The Fan (1996 film)

The Fan
Theatrical release poster
Directed by Tony Scott
Produced by Wendy Finerman
Screenplay by Phoef Sutton
Based on The Fan
by Peter Abrahams
Music by Hans Zimmer
Cinematography Dariusz Wolski
Edited by Claire Simpson
Christian Wagner
Distributed by TriStar Pictures
Release date
  • August 16, 1996 (1996-08-16)
Running time
116 minutes
Country United States
Language English
Budget $55 million[1]
Box office $18.6 million (domestic gross)[2]

The Fan is a 1996 American psychological thriller film directed by Tony Scott, and starring Robert De Niro and Wesley Snipes, based on the novel by Peter Abrahams.


Gil Renard is a divorced knife salesman, and his personal relationship with his son has become estranged. His ex-wife, Ellen, obtains a restraining order to keep him away from herself and their son. Gil is fired from his job when he threatens a prospective customer.

Gil is a fan of the San Francisco Giants, and he is obsessed with their newest player, Bobby Rayburn. Rayburn suffers a chest injury that causes fans to be upset by his under performance, causing Gil to show aggression to fans that jeer Rayburn. Rayburn is seen fighting with teammate Juan Primo in the restroom of a bar, after which Gil confronts Primo in a hotel sauna, and stabs him to death. Although Rayburn is suspected of the death, his performance improves, and Gil believes that what he did was good for Rayburn and the team.

Gil is thinking that Rayburn does not acknowledge his fans much. Gil goes to Rayburn's beach house and saves Rayburn's son from drowning. Gil persuades Rayburn to play a friendly game of catch on the beach. Rayburn says he stopped caring about the game after Primo's death, because he felt there were more important things in life. He makes the mistake of telling Gil that he has lost respect for the fans, remarking on their fickle nature when he's hitting, they love him, but when he's not, they hate him. Gil's temper rises as he almost hits Rayburn with a fastball, and launches into a diatribe. Rayburn is slightly disturbed, especially when Gil takes off his jacket to reveal Rayburn's jersey underneath and wonders if Rayburn is happy that Primo's not around.

Rayburn soon discovers that his son has been kidnapped by Gil. He finds a piece of Primo's branded shoulder in the freezer. Disillusioned with Rayburn's disrespect towards the fans, Gil spirals further into insanity. He acts as though Sean is his own son. He drives to see an old friend, Coop, a catcher that Gil spoke often of playing baseball with in his past. Coop tries to help Sean escape, and reveals that the only time he and Gil ever played together was in the Little League. Gil then beats Coop to death with a baseball bat, and takes Sean to a baseball field, hiding him there. He contacts Rayburn to make one demand: hit a home run in the upcoming game and dedicate it to Gil, or he will kill his son. With the police on high alert, Gil enters Candlestick Park in the midst of an on-and-off thunderstorm. Rayburn struggles with his emotions while at bat. After several pitches, he finally hits the ball deep into the outfield but not over the fence. Rayburn attempts to score an inside-the-park home run. He is called out, even though he is obviously safe. Rayburn argues with the umpire, who turns out to be Gil in disguise.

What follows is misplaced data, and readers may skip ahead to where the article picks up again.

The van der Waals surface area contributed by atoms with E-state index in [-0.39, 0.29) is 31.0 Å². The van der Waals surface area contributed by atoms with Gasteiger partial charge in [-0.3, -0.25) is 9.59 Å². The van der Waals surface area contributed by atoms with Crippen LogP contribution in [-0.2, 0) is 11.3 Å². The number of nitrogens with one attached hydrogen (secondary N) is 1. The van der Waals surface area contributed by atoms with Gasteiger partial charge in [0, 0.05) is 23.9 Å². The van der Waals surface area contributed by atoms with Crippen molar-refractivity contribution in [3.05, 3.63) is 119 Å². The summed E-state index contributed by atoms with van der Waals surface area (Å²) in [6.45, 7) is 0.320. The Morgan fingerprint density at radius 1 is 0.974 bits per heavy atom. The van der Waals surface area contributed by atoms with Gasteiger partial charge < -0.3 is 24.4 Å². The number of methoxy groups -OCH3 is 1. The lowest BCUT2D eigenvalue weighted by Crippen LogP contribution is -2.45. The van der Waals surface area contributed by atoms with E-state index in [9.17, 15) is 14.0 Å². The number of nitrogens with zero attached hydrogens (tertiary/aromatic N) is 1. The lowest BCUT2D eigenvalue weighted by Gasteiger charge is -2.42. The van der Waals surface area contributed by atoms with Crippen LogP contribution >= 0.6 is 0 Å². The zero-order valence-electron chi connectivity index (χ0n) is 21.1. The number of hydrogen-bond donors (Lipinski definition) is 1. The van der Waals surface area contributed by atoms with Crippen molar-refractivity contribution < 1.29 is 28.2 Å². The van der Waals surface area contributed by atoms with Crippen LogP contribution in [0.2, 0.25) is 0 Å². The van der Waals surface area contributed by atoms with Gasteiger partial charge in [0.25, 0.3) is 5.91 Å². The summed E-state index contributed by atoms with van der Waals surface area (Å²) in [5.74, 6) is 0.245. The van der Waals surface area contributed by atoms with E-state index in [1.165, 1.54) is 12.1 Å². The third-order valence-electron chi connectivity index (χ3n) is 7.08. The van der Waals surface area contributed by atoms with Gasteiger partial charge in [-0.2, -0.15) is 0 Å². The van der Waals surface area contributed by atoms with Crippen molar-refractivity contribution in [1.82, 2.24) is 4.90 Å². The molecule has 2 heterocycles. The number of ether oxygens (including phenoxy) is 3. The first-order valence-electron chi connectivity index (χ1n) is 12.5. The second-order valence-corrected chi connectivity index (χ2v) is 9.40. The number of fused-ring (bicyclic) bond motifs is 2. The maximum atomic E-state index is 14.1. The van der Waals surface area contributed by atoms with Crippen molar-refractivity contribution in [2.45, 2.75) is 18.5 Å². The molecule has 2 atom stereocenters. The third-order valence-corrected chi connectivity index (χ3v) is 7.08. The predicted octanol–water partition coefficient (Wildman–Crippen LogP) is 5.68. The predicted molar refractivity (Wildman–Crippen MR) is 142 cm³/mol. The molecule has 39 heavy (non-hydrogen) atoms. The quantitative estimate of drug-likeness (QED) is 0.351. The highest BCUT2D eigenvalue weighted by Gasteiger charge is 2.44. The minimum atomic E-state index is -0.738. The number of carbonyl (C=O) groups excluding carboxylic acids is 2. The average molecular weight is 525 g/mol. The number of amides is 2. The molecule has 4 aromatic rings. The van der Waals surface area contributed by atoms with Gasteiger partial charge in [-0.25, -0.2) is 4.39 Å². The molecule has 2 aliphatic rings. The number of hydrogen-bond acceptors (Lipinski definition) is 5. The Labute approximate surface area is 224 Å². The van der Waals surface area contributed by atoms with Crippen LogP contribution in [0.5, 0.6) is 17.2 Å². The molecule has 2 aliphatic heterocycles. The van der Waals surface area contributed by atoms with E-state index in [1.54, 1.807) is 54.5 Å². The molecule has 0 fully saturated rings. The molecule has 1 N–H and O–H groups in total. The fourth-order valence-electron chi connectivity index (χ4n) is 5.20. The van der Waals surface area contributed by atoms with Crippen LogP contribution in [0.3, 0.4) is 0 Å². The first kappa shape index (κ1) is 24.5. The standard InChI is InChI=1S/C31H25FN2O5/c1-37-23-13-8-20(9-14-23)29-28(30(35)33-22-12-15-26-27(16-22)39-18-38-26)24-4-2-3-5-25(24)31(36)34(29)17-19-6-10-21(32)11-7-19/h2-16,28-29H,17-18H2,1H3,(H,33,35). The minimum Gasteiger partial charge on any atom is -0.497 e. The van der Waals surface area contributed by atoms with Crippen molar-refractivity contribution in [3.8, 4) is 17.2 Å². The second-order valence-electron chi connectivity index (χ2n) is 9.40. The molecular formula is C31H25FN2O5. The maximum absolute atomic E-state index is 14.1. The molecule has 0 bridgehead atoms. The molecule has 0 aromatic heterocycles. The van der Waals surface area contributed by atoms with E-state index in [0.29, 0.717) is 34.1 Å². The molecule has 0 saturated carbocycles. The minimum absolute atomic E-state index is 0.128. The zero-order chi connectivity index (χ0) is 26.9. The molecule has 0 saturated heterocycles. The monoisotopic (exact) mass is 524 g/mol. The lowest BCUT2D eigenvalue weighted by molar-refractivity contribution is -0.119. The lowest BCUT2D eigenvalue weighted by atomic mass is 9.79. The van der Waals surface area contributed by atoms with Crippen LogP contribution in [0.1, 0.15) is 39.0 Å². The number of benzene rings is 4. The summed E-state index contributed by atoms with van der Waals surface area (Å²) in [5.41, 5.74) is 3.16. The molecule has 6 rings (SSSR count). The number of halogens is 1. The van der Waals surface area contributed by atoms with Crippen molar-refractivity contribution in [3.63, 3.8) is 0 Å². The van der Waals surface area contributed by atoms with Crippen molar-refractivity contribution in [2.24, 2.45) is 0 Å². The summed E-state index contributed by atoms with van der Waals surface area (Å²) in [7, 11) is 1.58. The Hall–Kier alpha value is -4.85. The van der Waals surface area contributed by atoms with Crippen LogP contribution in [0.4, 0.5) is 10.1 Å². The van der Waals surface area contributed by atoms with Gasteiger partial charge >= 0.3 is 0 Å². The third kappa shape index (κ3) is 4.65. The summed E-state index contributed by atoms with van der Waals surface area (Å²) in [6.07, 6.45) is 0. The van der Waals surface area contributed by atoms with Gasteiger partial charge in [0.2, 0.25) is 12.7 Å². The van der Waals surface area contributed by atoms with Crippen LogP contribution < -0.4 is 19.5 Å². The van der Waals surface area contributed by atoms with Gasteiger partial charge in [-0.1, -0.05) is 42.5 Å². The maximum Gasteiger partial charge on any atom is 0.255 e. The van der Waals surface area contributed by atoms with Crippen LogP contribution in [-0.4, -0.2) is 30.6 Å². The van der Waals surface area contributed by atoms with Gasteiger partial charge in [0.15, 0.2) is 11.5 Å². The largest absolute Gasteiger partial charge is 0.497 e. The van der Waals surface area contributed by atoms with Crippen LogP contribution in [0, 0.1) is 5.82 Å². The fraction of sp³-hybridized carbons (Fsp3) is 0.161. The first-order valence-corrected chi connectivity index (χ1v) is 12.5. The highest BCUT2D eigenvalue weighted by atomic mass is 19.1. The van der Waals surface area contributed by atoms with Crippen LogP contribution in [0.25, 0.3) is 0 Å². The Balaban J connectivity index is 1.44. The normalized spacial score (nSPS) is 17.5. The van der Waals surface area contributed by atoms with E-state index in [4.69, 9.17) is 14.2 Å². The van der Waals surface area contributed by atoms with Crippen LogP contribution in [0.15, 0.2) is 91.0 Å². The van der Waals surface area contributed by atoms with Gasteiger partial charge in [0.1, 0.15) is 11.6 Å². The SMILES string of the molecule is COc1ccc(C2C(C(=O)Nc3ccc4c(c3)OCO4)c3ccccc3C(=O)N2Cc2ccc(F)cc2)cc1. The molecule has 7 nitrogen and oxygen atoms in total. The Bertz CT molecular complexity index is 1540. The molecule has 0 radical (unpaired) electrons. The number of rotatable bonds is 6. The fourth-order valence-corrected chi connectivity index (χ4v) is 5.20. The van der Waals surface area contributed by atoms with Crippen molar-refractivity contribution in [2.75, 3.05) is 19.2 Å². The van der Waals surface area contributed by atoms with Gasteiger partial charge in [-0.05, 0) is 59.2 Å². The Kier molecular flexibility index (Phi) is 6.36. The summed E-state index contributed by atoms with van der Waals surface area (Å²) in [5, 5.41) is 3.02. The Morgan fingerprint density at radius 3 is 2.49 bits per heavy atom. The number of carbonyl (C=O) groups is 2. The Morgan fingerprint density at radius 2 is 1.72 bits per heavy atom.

Rayburn knocks Gil to the ground. Dozens of cops swarm onto the field and confront Gil. Before the cops arrive, Gil kills another player, Lanz, who tries to tackle him. Despite warnings from the police, Gil goes into an exaggerated pitching motion with a knife in hand. He asks Rayburn if he cares about baseball, then realises that he cares "just a little bit." Gil is shot dead as he is about to throw the knife. Police discover Sean at the Little League baseball field, where Gil once played in his childhood. They uncover his obsession with Rayburn, as hundreds of newspaper clippings adorn the deranged fan's hideout. A picture on the wall shows Gil in his past glory, playing Little League baseball and winning a game.



The Fan got mixed to negative reviews from critics, as it holds a 34% rating on Rotten Tomatoes based on 29 reviews.[3]

Box office

The film brought in $18,626,419 in the United States and Canada. The opening weekend brought in $6,271,406 and then dropped down 47.2% the subsequent weekend.[4]

See also


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